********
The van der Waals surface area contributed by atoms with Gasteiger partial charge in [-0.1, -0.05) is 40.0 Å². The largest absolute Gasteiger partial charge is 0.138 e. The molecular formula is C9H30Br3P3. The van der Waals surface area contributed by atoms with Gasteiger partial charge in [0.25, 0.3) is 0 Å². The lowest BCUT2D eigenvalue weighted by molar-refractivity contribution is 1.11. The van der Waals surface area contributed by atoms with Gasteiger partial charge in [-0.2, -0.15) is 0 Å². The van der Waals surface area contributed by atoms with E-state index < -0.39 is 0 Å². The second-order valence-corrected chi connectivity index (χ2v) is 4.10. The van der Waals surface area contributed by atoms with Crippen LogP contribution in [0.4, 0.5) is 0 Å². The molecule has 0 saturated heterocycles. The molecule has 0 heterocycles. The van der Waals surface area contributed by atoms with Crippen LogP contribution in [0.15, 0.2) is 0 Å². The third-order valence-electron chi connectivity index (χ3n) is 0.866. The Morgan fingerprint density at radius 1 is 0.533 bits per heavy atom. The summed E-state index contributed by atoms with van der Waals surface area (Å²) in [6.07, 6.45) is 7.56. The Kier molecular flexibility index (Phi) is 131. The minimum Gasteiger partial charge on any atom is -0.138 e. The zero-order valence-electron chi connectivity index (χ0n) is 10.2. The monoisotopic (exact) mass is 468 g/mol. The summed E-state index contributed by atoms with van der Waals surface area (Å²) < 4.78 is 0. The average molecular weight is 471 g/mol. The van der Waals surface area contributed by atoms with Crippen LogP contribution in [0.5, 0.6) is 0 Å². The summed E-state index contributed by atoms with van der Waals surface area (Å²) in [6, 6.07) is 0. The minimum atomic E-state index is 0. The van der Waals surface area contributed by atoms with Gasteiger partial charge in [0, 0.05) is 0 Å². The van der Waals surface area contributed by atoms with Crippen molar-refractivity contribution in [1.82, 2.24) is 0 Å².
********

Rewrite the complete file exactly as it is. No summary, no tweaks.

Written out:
The van der Waals surface area contributed by atoms with Gasteiger partial charge in [-0.1, -0.05) is 40.0 Å². The largest absolute Gasteiger partial charge is 0.138 e. The molecular formula is C9H30Br3P3. The van der Waals surface area contributed by atoms with Gasteiger partial charge in [0.25, 0.3) is 0 Å². The lowest BCUT2D eigenvalue weighted by molar-refractivity contribution is 1.11. The van der Waals surface area contributed by atoms with Gasteiger partial charge in [-0.2, -0.15) is 0 Å². The van der Waals surface area contributed by atoms with E-state index < -0.39 is 0 Å². The second-order valence-corrected chi connectivity index (χ2v) is 4.10. The van der Waals surface area contributed by atoms with Crippen LogP contribution in [0.4, 0.5) is 0 Å². The molecule has 0 saturated heterocycles. The molecule has 0 heterocycles. The van der Waals surface area contributed by atoms with Crippen LogP contribution in [0.15, 0.2) is 0 Å². The third-order valence-electron chi connectivity index (χ3n) is 0.866. The Morgan fingerprint density at radius 1 is 0.533 bits per heavy atom. The summed E-state index contributed by atoms with van der Waals surface area (Å²) in [6.07, 6.45) is 7.56. The Kier molecular flexibility index (Phi) is 131. The minimum Gasteiger partial charge on any atom is -0.138 e. The zero-order valence-electron chi connectivity index (χ0n) is 10.2. The monoisotopic (exact) mass is 468 g/mol. The summed E-state index contributed by atoms with van der Waals surface area (Å²) < 4.78 is 0. The average molecular weight is 471 g/mol. The van der Waals surface area contributed by atoms with Crippen LogP contribution in [0.5, 0.6) is 0 Å². The summed E-state index contributed by atoms with van der Waals surface area (Å²) in [6, 6.07) is 0. The minimum atomic E-state index is 0. The van der Waals surface area contributed by atoms with Gasteiger partial charge in [0, 0.05) is 0 Å². The van der Waals surface area contributed by atoms with Crippen molar-refractivity contribution in [1.82, 2.24) is 0 Å².